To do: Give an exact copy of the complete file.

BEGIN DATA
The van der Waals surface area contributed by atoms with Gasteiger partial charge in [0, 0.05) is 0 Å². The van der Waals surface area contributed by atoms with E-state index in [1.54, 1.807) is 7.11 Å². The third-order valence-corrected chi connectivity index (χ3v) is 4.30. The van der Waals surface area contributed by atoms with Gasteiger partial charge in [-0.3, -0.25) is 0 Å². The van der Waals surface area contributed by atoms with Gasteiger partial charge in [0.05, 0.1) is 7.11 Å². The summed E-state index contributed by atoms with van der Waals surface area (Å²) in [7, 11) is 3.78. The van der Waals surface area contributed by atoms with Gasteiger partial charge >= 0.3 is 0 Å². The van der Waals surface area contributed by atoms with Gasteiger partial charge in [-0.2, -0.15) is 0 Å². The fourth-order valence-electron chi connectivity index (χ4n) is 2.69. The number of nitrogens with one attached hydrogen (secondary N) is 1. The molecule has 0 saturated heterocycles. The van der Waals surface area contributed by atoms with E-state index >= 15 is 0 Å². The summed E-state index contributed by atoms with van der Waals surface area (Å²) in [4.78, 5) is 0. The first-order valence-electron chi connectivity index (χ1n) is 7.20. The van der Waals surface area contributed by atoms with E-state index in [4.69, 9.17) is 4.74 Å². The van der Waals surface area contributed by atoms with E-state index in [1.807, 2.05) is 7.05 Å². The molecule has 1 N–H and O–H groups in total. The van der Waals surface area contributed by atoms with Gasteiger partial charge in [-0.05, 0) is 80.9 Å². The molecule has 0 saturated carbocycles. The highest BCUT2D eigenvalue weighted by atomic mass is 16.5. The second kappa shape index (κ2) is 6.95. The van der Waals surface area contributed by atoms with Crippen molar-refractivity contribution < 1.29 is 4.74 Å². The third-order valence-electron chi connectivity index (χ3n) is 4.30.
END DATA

The van der Waals surface area contributed by atoms with Gasteiger partial charge in [0, 0.05) is 0 Å². The van der Waals surface area contributed by atoms with E-state index in [1.54, 1.807) is 7.11 Å². The third-order valence-corrected chi connectivity index (χ3v) is 4.30. The van der Waals surface area contributed by atoms with Gasteiger partial charge in [-0.3, -0.25) is 0 Å². The van der Waals surface area contributed by atoms with Gasteiger partial charge in [0.05, 0.1) is 7.11 Å². The summed E-state index contributed by atoms with van der Waals surface area (Å²) in [7, 11) is 3.78. The van der Waals surface area contributed by atoms with Gasteiger partial charge >= 0.3 is 0 Å². The van der Waals surface area contributed by atoms with Gasteiger partial charge in [-0.2, -0.15) is 0 Å². The fourth-order valence-electron chi connectivity index (χ4n) is 2.69. The number of nitrogens with one attached hydrogen (secondary N) is 1. The molecule has 0 saturated heterocycles. The van der Waals surface area contributed by atoms with E-state index >= 15 is 0 Å². The summed E-state index contributed by atoms with van der Waals surface area (Å²) in [4.78, 5) is 0. The first-order valence-electron chi connectivity index (χ1n) is 7.20. The van der Waals surface area contributed by atoms with E-state index in [4.69, 9.17) is 4.74 Å². The van der Waals surface area contributed by atoms with E-state index in [1.807, 2.05) is 7.05 Å². The molecule has 1 N–H and O–H groups in total. The van der Waals surface area contributed by atoms with Gasteiger partial charge in [-0.05, 0) is 80.9 Å². The molecule has 0 saturated carbocycles. The highest BCUT2D eigenvalue weighted by atomic mass is 16.5. The second kappa shape index (κ2) is 6.95. The van der Waals surface area contributed by atoms with Crippen molar-refractivity contribution < 1.29 is 4.74 Å². The third-order valence-electron chi connectivity index (χ3n) is 4.30.